HomeEast AfricaPiran Resources: Tin mining in Rwanda

Piran Resources: Tin mining in Rwanda

Close-up view of Piran Resources' pilot plant
Close-up view of Piran Resources’ pilot plant

Rwanda – Tin, tantalum and tungsten-focused junior, Piran Resources, is looking to establish itself as a major mining company in Rwanda.

“Our deposits are rich, we will start producing significant volumes later this year, our licenced tenement areas hold significant upside discovery potential and the country is one of the best within the entire Africa continent,” says MD Ben Smit.

Established in 2013, Piran Resources is the tin (primarily) focused company established by parent company Pella Resources – Adonis Pouroulis’ African-focused natural resource and energy investment group with a strong track record in exploration and mine development across the continent.

Piran forms part of Pella Resources’ larger strategy – to find, fund and develop projects through subsidiary companies to a level which makes them amenable to stock exchange listings and/or attractive to external investment. To date the company has raised over US$2 billion for resource projects.

The right place at the right time

Whilst the price of tin over the last year fell below expectations, the long term fundamentals still look very strong. Prices were impacted by higher than expected production which created a slight surplus in the market but this is expected to fall over the next two years in Peru and Indonesia which will again create a deficit.

Ben Smit, MD of Piran Resources
Ben Smit, MD of Piran Resources

“Our focus since inception has been tin,” says Smit. “And our first port of call was Rwanda – we recognised its position as one of the next growth markets for tin, primarily because it no longer shares in the multiple challenges its African tin peer countries such as the eastern DRC are still contending with. Rwanda is undoubtedly one of the best destinations in Africa to start building a company,” Smit shares.

Rwanda is well endowed with tin, tungsten and tantalum as well as gold and may be small by comparison with its East African neighbouring countries – Tanzania and Kenya – but is outranking them in terms of regions to do business in.

It has also taken the decision to grow its mining and extractive sectors and intends to double the capacity and contribution of its extractive industry, to GDP, over the next few years.

“The country and its president Paul Kagame have and continue to achieve wonders since the end of the genocide in 1994. It has undergone 20 years of growth and has transformed into a model African country,” Smit outlines.

He continues: “Kagame has also established patriotism among his people who are friendly and easy to work with. I have not been exposed to corruption either. The country is a breath of fresh air.”

Establishing the second largest tin operation in Rwanda

Piran Resources believes it will deliver the second largest tin operation in Rwanda, after private firm TinCo’s Rutongo mining operations.

The company owns 90% of two contiguous, 4 000 ha, 25 year mining licences – Musha and Ntunga (Piran was the first company in Rwanda to be awarded a licence for this timeframe). They are located approximately 40 km from the capital, Kigali, and are easily accessible by good roads in low lying topography, close to well developed and maintained infrastructure.

The licence area was previously mined and has in excess of 3 Mt of tailings in place with sampling indicating a grade of 0.37% tin oxide (SnO₂) with recoveries of up to 90% with a tin content of up to 57%. They were historically exploited by Minetain (1953-1973) and then Somirwa (1973-1985) from open pit mines and subsequently underground tunnels. “Mining material was high grade but old processing technologies left significant material unprocessed.”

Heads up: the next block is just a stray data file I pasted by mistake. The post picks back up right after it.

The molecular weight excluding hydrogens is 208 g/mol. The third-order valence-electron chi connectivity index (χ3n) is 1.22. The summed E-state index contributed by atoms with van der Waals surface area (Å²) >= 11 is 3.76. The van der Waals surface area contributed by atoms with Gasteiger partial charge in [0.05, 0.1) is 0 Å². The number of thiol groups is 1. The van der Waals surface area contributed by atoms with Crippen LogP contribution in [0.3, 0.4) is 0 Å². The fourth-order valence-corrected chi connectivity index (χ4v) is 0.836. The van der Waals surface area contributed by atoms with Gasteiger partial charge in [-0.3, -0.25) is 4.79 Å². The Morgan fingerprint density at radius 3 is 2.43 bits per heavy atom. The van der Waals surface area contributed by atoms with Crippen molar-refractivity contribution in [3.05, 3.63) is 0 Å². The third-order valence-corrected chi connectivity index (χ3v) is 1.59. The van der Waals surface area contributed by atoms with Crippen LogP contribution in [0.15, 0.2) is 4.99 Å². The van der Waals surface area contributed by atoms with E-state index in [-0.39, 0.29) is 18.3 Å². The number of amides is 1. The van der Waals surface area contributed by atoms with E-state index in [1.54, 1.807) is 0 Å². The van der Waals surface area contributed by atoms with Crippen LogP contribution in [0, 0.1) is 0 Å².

The strategy for the licences comprises two stages. The first phase includes constructing and commissioning a pilot processing plant capable of producing >20 tpm of tin. This was completed on 17 December 2014. Its primary purpose is testing material from various areas from the concession but will deliver some production as well.

“Further to this, we have purchased a larger 120 tph modular plant which will be commissioned in the third quarter of this year and take about 12 months to reach steady-state capacity. At this rate of processing, Piran will produce in excess of 150 tpm of tin concentrate at a minimum grade of 50% from tailings material for the first four or five years of operation. It will also enable us to proceed with exploration on our deposits,” Smit outlines.

Piran believes that, in addition to the current deposits, further unrealised value exists within the licence area and is systematically conducting on-going exploration to determine the size and scope of a larger resource and define a mining plan.

To date this has included a geophysical survey, which was completed earlier this year, and auger drilling across key areas of interest, specifically those previously mined in a large open pit in the west of the concession and underground and open-cut workings in the east.

The second phase of the project includes opencast mining and potential underground mining and development – accessing vein-like reefs from old adits but adopting modern mining techniques with which to build new adits as well. The plant will also be expanded to accommodate tungsten and tantalum processing requirements.

Piran already employs 150 people on site – all local with the exception of a few expatriates from South Africa and the Democratic Republic of Congo. Smit says this figure will increase to about 350 within the next few months.

For the full story on Piran Resources, look out for the May 2015 edition of Mining Review Africa.

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